[quote="theresacorbett, post:1, topic:11706, full:true
I realise in talking in Welsh with my daughter and her attempts to correct I don’t have the ear for accents and I wonder how with any language I can ever get past my Midlands twang?
Thank you if you have read to the end I would love to know your thoughts.
Forgive me if this posting appears wrongly - I am not sure how to cite Theresa’s original words.
I bet you are pretty busy with five year old and a full life, and how wonderful that she sees/hears you learning Welsh, and on a caring, respectful language journey that matters to you.
Personally a Midlands twang in a lovely person is a marker of belonging, heritage, associations deep and for your daughter (I am guessing here) something she heard in utero! (I can hate any accent that I come to associate exclusively with a bully.)
If your daughter is absorbing, acquiring Welsh in a Welsh locality, then she too will have a local twang, which - though you maybe cannot yet pick it out from other Welsh twangs - you will come to love and associate with happy times in that locality. You will never lose aspects of Midlands speech habits in any language, unless you are going in for high-level spying, politics, or possibly acting. Never hate your own accent, but do catch and celebrate yourself sounding like your daughter or another good role from a range you decide on. I like to try speaking English or Welsh like Huw Edwards; I need a North Welsh hero or two, though, as I am opting for North Welsh.
My English Dad (less my English Mum) insisted that his children growing up in Derry, NI should have BBC accents. Well, tape recordings exist of us all with Derry twang. (20-years-in-Derry-Dad with a West Mids Derry twang, my mother with a Yorkshire Derry twang. Twangs (to me) are lovable, and the days of dissing anybody’s twang are, imho, long past.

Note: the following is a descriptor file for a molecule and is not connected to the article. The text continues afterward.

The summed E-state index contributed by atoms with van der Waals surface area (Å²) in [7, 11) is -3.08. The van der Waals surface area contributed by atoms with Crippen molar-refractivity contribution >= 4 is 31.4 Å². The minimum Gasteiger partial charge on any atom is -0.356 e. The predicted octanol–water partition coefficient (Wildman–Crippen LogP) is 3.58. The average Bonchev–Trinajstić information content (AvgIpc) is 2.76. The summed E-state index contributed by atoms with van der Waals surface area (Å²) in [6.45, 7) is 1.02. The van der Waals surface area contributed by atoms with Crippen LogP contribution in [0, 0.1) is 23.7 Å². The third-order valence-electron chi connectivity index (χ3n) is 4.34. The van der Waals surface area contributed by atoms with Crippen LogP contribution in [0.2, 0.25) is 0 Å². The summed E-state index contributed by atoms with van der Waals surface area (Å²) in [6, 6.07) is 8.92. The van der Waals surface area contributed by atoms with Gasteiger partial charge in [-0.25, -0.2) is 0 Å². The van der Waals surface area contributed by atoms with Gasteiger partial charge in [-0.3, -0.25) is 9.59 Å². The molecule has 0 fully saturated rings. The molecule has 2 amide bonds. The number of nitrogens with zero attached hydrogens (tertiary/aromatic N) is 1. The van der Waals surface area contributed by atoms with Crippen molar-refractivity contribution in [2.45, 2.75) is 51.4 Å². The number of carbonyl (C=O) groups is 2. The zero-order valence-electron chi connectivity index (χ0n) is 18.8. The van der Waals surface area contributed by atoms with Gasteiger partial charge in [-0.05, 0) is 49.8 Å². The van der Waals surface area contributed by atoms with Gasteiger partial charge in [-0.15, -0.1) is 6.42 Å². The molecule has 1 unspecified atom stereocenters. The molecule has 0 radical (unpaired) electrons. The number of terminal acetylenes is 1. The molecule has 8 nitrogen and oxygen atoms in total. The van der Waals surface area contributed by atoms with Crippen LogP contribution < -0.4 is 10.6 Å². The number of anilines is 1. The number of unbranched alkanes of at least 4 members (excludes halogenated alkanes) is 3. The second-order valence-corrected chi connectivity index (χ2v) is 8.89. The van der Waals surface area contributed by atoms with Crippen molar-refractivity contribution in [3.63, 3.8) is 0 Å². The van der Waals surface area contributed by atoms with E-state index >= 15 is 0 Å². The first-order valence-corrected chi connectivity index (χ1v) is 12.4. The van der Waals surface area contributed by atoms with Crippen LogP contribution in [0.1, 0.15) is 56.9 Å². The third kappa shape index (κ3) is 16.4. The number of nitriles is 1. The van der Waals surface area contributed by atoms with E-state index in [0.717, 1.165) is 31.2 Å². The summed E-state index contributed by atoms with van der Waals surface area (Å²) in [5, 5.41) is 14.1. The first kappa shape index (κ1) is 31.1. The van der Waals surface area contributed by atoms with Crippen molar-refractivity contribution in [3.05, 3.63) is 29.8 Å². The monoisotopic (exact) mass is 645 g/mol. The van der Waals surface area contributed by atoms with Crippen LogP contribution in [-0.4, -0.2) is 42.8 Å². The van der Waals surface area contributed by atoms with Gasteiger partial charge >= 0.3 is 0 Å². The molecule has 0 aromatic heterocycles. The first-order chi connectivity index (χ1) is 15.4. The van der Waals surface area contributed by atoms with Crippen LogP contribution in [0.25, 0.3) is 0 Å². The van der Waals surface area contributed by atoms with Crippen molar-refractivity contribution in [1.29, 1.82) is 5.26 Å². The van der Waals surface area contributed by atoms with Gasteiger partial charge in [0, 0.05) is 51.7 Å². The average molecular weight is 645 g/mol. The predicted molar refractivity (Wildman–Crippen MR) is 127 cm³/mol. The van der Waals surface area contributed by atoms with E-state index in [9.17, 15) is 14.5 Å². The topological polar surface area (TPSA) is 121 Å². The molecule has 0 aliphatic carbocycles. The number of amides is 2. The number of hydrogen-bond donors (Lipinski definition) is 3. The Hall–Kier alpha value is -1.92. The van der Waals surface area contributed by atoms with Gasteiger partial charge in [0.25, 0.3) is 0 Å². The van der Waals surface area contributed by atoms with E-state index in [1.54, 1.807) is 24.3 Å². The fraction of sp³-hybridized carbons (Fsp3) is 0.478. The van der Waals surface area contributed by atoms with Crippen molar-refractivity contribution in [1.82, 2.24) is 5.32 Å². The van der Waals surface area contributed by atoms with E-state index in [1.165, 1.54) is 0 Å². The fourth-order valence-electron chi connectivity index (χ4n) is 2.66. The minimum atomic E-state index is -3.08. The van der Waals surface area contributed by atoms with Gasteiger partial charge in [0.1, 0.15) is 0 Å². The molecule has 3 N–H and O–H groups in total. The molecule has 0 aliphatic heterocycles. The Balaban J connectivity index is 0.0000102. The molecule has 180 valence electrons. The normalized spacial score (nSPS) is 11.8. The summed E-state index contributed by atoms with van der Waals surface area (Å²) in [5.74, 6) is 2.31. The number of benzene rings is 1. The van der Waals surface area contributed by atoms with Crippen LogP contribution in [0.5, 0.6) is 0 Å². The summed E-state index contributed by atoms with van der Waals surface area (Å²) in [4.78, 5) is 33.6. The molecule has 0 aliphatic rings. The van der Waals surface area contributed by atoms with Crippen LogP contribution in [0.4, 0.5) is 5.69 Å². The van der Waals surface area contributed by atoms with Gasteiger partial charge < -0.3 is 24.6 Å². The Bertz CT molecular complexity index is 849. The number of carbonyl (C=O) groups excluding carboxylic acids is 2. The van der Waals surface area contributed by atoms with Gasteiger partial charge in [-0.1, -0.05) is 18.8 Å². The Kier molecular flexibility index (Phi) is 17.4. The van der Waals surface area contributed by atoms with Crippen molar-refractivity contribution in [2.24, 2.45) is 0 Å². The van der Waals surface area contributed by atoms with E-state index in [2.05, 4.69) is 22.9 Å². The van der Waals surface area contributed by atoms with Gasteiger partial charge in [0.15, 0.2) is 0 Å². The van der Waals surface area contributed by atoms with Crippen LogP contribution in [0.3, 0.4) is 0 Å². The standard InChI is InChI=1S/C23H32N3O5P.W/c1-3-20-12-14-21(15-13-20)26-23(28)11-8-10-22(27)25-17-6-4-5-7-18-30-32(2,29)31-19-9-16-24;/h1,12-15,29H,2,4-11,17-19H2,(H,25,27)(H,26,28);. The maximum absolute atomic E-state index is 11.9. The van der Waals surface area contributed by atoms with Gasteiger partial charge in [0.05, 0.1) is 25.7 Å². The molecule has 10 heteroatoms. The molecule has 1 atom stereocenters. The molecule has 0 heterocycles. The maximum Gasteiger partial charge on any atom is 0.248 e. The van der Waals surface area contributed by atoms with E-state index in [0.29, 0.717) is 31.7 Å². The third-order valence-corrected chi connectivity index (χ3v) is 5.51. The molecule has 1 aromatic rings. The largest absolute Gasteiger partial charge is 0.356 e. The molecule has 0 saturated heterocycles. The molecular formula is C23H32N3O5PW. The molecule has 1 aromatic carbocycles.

I remember that American Army kids in Derry, their accent, or a local Derry accent, would be disliked by one of our French teachers, but not at all by the French-born French mother-tongue teacher, who told us in the Division 2, class (less gifted?) about how her daughter (aged 5) stopped her reading “cows in the meadow” as “cows meed-oh”, and taught her “meddo”. How lucky are bilingual kids to be thus acknowledged & respected by their parents.
Mimicry is a skill like any other improves with (well received) practise, and relaxed play! Get your daughter to mimick you, and have fun mimicking all sorts of speakers in any language. Attune your ear to how the SSiW
Speech habits are habits of muscle use. French & Italian have great dexterity at the front of their mouths and ears attuned to making distinctions between vowels, even in rapid speech. Danish and Russian speakers swallow their words, by comparison - along with English they reduce many unstressed vowels to “uh”.
You need and I need to discriminate what habits and norms are particular to our current target language.
Aiming too much at accuracy in speech certainly gets in the way of fluency.
Speaking fluently in any accent is preferable to a speaker giving his/herself extra stress. Good speakers adopt local rhythms and pitch and intonation, too. Let them wash over you, and do them in English too, for fun, and with respect. (You may need to explain to others that it IS a language exercise).
Native speakers’ shortcuts will be those that do not obscure meaning, a “foreign” speaker is less aware of possible confusions. That is why SSiW is brilliant, emphasising what Welsh speakers REALLY say.
I think it is great when people speak really calmly and consistently. Our “as listeners’ ears” will attune to those we respect, amazingly quickly. No need to hide who you are.
Please ‘scuse this lecture delivered from the Black Country. Tararabit, duck.
I am new to this forum, but you hit a nerve, and I had to respond. No beating yourself up! Your unrepentant brain knows best! Love it!
Love to you. Thanks for posing your multi-faceted question.